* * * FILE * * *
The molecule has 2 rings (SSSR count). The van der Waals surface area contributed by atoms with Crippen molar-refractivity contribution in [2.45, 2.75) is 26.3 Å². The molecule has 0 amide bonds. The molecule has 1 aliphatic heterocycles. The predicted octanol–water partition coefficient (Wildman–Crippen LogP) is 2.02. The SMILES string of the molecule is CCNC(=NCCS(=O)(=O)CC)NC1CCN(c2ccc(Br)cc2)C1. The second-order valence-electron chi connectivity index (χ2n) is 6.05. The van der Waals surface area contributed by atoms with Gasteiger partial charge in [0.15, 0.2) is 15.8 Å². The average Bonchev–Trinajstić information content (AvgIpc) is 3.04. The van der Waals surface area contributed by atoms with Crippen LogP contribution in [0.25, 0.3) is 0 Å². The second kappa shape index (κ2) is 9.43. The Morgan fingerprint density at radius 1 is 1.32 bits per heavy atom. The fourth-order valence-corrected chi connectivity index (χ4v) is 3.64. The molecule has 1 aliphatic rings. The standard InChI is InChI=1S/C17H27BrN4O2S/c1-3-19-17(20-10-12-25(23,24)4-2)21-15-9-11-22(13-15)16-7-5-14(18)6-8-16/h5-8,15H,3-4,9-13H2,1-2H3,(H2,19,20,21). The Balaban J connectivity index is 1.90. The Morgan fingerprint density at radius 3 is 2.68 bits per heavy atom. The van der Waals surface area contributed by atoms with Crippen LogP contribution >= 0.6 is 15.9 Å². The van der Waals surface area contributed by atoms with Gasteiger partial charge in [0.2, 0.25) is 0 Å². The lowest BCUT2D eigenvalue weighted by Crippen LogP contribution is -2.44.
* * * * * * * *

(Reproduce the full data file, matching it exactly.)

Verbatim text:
The molecule has 2 rings (SSSR count). The van der Waals surface area contributed by atoms with Crippen molar-refractivity contribution in [2.45, 2.75) is 26.3 Å². The molecule has 0 amide bonds. The molecule has 1 aliphatic heterocycles. The predicted octanol–water partition coefficient (Wildman–Crippen LogP) is 2.02. The SMILES string of the molecule is CCNC(=NCCS(=O)(=O)CC)NC1CCN(c2ccc(Br)cc2)C1. The second-order valence-electron chi connectivity index (χ2n) is 6.05. The van der Waals surface area contributed by atoms with Gasteiger partial charge in [0.15, 0.2) is 15.8 Å². The average Bonchev–Trinajstić information content (AvgIpc) is 3.04. The van der Waals surface area contributed by atoms with Crippen LogP contribution in [0.25, 0.3) is 0 Å². The second kappa shape index (κ2) is 9.43. The Morgan fingerprint density at radius 1 is 1.32 bits per heavy atom. The fourth-order valence-corrected chi connectivity index (χ4v) is 3.64. The molecule has 1 aliphatic rings. The standard InChI is InChI=1S/C17H27BrN4O2S/c1-3-19-17(20-10-12-25(23,24)4-2)21-15-9-11-22(13-15)16-7-5-14(18)6-8-16/h5-8,15H,3-4,9-13H2,1-2H3,(H2,19,20,21). The Balaban J connectivity index is 1.90. The Morgan fingerprint density at radius 3 is 2.68 bits per heavy atom. The van der Waals surface area contributed by atoms with Crippen LogP contribution >= 0.6 is 15.9 Å². The van der Waals surface area contributed by atoms with Gasteiger partial charge in [0.2, 0.25) is 0 Å². The lowest BCUT2D eigenvalue weighted by Crippen LogP contribution is -2.44.